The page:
Archives For apologetics

Demolition Squad Update

September 17, 2013 — Leave a comment

In November 2012 the Demolition Squad was set up at Christian Vision for Men (CVM). Since that time Andy and I have got to work, writing blogs and engaging in the debates that followed.

As well as writing the blogs we had a great time at the annual summer conference, The Gathering (video coming soon!). Getting the opportunity to equip Christians in the UK with tools to share their faith was exciting and rewarding. Andy and I had a lot of fun!

Listen to the Demolition Squad podcast in iTunesNew Podcast

Our latest development from Dem Squad R&D is the new Demolition Squad Podcast. Starting with Intolerance Andy and I chat about a variety of issues confronting the message of Jesus. We engage serious topics with a splash of humour and hope that these talks are useful and thought-provoking.

View the podcast in iTunes or Feedburner.

Recent Blog Posts

The last 9 blog articles from Andy and myself.

I am concerned that we are not prepared for such fights. I concerned that, in fact, we foster an over-protective intellectual environment that doesn’t prepare people for the bumps and knocks of honest exploration of reality. People who are unprepared for a rocky intellectual journey – people who are taught only to expect ease and triumph – will experience those harsh realities as profoundly disillusioning. Reality can confront us without a sugar-coating and our snug beliefs can be ripped from us in a way that feels, frankly, cruel, as I’m sure Jesus’ disciples would testify. But if we, too, are his disciples, why do we consider ourselves immune? Why do we think we will never have our own worldview lay in splinters? Why do we think that, even if he were to do that, he would certainly do it slowly, gently, easily, and will full explanation?

Read full article …

Good thoughts from Martin Smith on Christian Apologetics UK.

“You only believe in God because you want someone to be there. You want your life to have meaning and purpose, you want the comfort of knowing someone is in control of it all. In short, your faith is simply a psychological crutch.”

Have you come across some form of this argument? This common objection against faith in God seeks to argue that many people only believe because they want to believe. That is, they do not believe on grounds of good reason. Belief in God, the argument goes, typically occurs as a result of experiencing pain, or worry, or heartache – something negative – to which the person responds by choosing to believe in God to make things better.

This person is described as projecting a view of God, in much the same way, perhaps, that a child believes that good fairies are protecting them whilst they sleep from all the nasty goblins and things under the bed. It is a belief that one believes to be true in order to feel better.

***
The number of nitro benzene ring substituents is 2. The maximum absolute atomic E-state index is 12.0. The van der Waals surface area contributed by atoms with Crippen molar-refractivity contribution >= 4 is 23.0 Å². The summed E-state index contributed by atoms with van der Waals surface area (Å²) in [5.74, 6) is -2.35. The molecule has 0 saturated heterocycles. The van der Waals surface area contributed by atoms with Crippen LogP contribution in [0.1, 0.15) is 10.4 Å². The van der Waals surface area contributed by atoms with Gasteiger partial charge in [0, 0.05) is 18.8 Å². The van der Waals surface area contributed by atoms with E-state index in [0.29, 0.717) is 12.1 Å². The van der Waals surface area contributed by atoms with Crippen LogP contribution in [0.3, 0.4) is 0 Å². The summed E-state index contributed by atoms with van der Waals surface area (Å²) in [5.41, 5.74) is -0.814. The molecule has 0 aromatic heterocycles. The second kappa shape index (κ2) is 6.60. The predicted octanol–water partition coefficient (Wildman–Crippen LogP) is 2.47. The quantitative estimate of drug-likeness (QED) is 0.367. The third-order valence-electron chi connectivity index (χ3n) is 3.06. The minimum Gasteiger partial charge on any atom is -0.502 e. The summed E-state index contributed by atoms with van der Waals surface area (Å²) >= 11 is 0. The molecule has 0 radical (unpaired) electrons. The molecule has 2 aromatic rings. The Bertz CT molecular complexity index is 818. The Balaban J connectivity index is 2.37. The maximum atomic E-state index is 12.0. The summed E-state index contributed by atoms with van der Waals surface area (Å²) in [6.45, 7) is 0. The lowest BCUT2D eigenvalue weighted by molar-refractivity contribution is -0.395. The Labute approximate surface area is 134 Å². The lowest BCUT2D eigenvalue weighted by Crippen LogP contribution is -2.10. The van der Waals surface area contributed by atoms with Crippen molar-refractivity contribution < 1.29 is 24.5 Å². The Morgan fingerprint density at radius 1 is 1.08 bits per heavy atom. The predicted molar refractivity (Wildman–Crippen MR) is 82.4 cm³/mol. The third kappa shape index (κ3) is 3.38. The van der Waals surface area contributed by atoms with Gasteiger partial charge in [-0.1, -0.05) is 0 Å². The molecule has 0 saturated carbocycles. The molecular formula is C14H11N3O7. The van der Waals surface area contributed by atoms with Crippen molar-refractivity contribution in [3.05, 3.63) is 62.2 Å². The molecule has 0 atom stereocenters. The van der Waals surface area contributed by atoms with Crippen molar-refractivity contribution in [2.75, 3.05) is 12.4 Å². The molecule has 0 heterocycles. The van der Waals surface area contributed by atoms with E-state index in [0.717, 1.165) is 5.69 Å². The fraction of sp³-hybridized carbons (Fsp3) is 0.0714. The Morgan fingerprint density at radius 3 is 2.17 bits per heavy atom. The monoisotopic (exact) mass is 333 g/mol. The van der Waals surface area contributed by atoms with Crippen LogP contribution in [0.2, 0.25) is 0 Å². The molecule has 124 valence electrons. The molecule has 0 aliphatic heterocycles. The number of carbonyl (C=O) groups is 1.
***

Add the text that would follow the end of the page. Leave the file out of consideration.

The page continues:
The God Argument by A. C. Grayling

The God Argument by A. C. Grayling

I was at a recent talk in Oxford listening to A. C. Grayling, the celebrated philosopher and one of the so-called New Atheists, whose recent book The God Argument seeks to counter faith in religion was an optimistic view of humanism.

One of the more heavily pushed arguments from Grayling that evening was this one of ‘wish fulfilment’. Grayling actually likened the argument for the existence of God as akin to an argument for fairies at the end of the garden (a topic Sarah Abbey deals with well here).

What Does This Argument Really Prove?

Grayling was offering this argument in support of the idea that there is no God. But wait just a minute. What is the argument actually saying? It may be laid out like this:

  • Many people believe in God for psychological reasons
  • These psychological reasons aren’t reasonable
  • Without good reasons for God it’s unreasonable to say that God exists
  • Therefore God doesn’t exist

Read the whole article on the Demolition Squad blog

 

Read Michael Kruger's response to Bart Ehrman on the Gospel Coalition blog
Read Michael Kruger’s response to Bart Ehrman on the Gospel Coalition blog

Michael J. Kruger on The Gospel Coalition has posted a response to a challenge presented by Bart Ehrman. The challenge is this: because we don’t have the physical, first copies of the books of the Bible, we can’t trust what the Bible says. Erhman states,

What good is it to say that the autographs (i.e., the originals) were inspired? We don’t have the originals! We have only error-ridden copies, and the vast majority of these are centuries removed from the originals and different from them . . . in thousands of ways.

Kruger examines this claim and in his persuasive answer looks at:

  1. The role of the autographs (i.e. those first writings)
  2. The nature of the corruption of the manuscripts

Bart Ehrman’s attack follows in a long tradition of scholars attempting to undermine the strength of the Bible. This particular challenge is a little different to the ones that have come before and it is worth the time the understand the argument and the good reasons we have for rejecting it.

Read the full article on the Demolition Squad blog.
Read the full article on the Demolition Squad blog.

There was something very satisfactory about watching the Lions blow away the Barbarians in Hong Kong this afternoon. It was an encouraging start to the forthcoming tour of Australia and I think it has provoked a few headaches both for the Lions selectors as well as Aussie defence coaches.